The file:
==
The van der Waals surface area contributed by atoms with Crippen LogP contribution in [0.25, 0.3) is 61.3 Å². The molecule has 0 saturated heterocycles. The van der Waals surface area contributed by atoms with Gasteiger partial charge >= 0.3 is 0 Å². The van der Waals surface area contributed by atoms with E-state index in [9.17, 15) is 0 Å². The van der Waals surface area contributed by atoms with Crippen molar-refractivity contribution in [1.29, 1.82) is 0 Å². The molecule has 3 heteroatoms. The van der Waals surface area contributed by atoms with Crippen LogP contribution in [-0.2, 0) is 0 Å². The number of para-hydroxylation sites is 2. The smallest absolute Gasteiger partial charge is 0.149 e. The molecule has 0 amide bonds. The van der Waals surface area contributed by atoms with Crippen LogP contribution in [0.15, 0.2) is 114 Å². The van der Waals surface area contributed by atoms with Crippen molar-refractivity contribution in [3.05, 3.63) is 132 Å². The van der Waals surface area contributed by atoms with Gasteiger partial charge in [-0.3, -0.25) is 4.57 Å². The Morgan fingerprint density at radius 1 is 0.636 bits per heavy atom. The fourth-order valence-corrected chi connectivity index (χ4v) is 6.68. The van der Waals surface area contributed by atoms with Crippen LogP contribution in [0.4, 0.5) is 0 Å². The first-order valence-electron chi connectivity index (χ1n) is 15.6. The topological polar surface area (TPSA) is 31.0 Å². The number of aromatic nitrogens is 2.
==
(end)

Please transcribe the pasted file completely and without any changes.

The van der Waals surface area contributed by atoms with Crippen LogP contribution in [0.25, 0.3) is 61.3 Å². The molecule has 0 saturated heterocycles. The van der Waals surface area contributed by atoms with Gasteiger partial charge >= 0.3 is 0 Å². The van der Waals surface area contributed by atoms with E-state index in [9.17, 15) is 0 Å². The van der Waals surface area contributed by atoms with Crippen molar-refractivity contribution in [1.29, 1.82) is 0 Å². The molecule has 3 heteroatoms. The van der Waals surface area contributed by atoms with Crippen LogP contribution in [-0.2, 0) is 0 Å². The number of para-hydroxylation sites is 2. The smallest absolute Gasteiger partial charge is 0.149 e. The molecule has 0 amide bonds. The van der Waals surface area contributed by atoms with Crippen LogP contribution in [0.15, 0.2) is 114 Å². The van der Waals surface area contributed by atoms with Crippen molar-refractivity contribution in [3.05, 3.63) is 132 Å². The van der Waals surface area contributed by atoms with Gasteiger partial charge in [-0.3, -0.25) is 4.57 Å². The Morgan fingerprint density at radius 1 is 0.636 bits per heavy atom. The fourth-order valence-corrected chi connectivity index (χ4v) is 6.68. The van der Waals surface area contributed by atoms with Crippen LogP contribution in [0.4, 0.5) is 0 Å². The first-order valence-electron chi connectivity index (χ1n) is 15.6. The topological polar surface area (TPSA) is 31.0 Å². The number of aromatic nitrogens is 2.